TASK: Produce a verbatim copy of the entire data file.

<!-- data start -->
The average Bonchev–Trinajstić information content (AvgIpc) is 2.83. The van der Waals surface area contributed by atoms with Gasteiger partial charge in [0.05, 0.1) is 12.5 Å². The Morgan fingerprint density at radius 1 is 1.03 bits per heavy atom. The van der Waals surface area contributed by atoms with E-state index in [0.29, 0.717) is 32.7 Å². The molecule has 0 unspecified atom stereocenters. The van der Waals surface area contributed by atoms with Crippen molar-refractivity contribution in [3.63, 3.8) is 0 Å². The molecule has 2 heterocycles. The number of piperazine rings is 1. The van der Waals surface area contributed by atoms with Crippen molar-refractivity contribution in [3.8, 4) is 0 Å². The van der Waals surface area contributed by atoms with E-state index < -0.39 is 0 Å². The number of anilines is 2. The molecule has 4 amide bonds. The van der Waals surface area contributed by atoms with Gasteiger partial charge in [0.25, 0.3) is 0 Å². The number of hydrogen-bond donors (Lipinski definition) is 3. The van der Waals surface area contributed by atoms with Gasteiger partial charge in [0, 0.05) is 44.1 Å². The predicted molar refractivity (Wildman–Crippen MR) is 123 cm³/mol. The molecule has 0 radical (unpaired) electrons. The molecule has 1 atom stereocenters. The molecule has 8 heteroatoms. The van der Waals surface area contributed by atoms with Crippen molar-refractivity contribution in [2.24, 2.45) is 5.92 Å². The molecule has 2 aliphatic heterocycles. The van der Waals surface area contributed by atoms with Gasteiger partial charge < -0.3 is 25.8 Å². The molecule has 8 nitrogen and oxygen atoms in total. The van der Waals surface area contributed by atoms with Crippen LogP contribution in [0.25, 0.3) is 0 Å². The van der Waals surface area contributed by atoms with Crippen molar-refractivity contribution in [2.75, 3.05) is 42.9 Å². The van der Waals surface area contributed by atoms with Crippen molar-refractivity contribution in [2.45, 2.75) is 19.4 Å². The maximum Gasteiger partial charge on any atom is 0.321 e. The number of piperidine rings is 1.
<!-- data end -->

The average Bonchev–Trinajstić information content (AvgIpc) is 2.83. The van der Waals surface area contributed by atoms with Gasteiger partial charge in [0.05, 0.1) is 12.5 Å². The Morgan fingerprint density at radius 1 is 1.03 bits per heavy atom. The van der Waals surface area contributed by atoms with E-state index in [0.29, 0.717) is 32.7 Å². The molecule has 0 unspecified atom stereocenters. The van der Waals surface area contributed by atoms with Crippen molar-refractivity contribution in [3.63, 3.8) is 0 Å². The molecule has 2 heterocycles. The number of piperazine rings is 1. The van der Waals surface area contributed by atoms with Crippen molar-refractivity contribution in [3.8, 4) is 0 Å². The van der Waals surface area contributed by atoms with E-state index < -0.39 is 0 Å². The number of anilines is 2. The molecule has 4 amide bonds. The van der Waals surface area contributed by atoms with Gasteiger partial charge in [0.25, 0.3) is 0 Å². The number of hydrogen-bond donors (Lipinski definition) is 3. The van der Waals surface area contributed by atoms with Gasteiger partial charge in [0, 0.05) is 44.1 Å². The predicted molar refractivity (Wildman–Crippen MR) is 123 cm³/mol. The molecule has 0 radical (unpaired) electrons. The molecule has 1 atom stereocenters. The molecule has 8 heteroatoms. The van der Waals surface area contributed by atoms with Crippen molar-refractivity contribution in [2.24, 2.45) is 5.92 Å². The molecule has 2 aliphatic heterocycles. The van der Waals surface area contributed by atoms with Gasteiger partial charge < -0.3 is 25.8 Å². The molecule has 8 nitrogen and oxygen atoms in total. The van der Waals surface area contributed by atoms with Crippen LogP contribution in [0.25, 0.3) is 0 Å². The van der Waals surface area contributed by atoms with Crippen molar-refractivity contribution in [2.75, 3.05) is 42.9 Å². The van der Waals surface area contributed by atoms with Crippen molar-refractivity contribution in [2.45, 2.75) is 19.4 Å². The maximum Gasteiger partial charge on any atom is 0.321 e. The number of piperidine rings is 1.